• @system Like I stated in my edit, this is no longer a matter of unnecessary rudeness, this is a matter of unnecessary redundancy. Jeff Atwood officially declined private messages 6 days ago, and it makes no sense to make an exception for a discouraged practice like acceptance pestering. Subtracting that, all we have left is a method that can be replicated exactly by current utilities. And subsequently, if you're so concerned about public exposure of the requests, remember that the commenter can always delete the comment.
    – Grace Note StaffMod
    May 19, 2010 at 15:02
  • @ccornet I totally agree with Jeff; private messages are evil. My proposal is pretty different and with less impact.Please read again my post. May 19, 2010 at 15:10
  • 1
    @system It doesn't matter that the message is predefined. Why should something like acceptance pestering, which is largely looked down on, be given the privilege to be performed privately? We're a community-moderated... community, and making something private means it gets to go largely unchecked. And this is one kind of feature that I really don't see any advantages, at all, to making it private.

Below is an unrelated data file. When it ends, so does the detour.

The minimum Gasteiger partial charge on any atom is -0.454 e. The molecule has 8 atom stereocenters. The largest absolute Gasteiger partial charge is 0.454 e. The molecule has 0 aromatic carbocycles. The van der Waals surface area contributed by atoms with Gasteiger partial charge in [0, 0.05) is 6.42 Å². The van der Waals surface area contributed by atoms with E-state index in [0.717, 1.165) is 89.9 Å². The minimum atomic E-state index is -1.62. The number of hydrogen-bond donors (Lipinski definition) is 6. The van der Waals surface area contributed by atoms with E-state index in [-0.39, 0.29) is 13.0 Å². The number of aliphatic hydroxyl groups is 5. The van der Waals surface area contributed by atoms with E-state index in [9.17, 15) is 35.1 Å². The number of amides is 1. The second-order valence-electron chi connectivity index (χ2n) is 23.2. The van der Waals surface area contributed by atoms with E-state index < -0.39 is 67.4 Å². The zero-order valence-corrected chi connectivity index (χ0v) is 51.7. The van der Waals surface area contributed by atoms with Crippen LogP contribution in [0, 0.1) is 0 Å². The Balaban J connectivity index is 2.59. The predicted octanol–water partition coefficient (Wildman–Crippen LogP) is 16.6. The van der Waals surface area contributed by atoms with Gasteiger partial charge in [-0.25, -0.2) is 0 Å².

– Grace Note StaffMod
    May 19, 2010 at 15:20
  • @ccornet White flag, you won!My scholar english can't sustain my cause more over :).Good discussion, thanks. May 19, 2010 at 16:12

Who cares what the OP thinks? If it's a good answer, the community will vote it up.

Remember that every edit and new answer pushes a question to the top of the stack.

The standard set of advice around How to get attention for your old, unanswered questions also applies to answers, IMHO.

If you really feel you must do this, a comment on the question can be OK, if used judiciously and in moderation.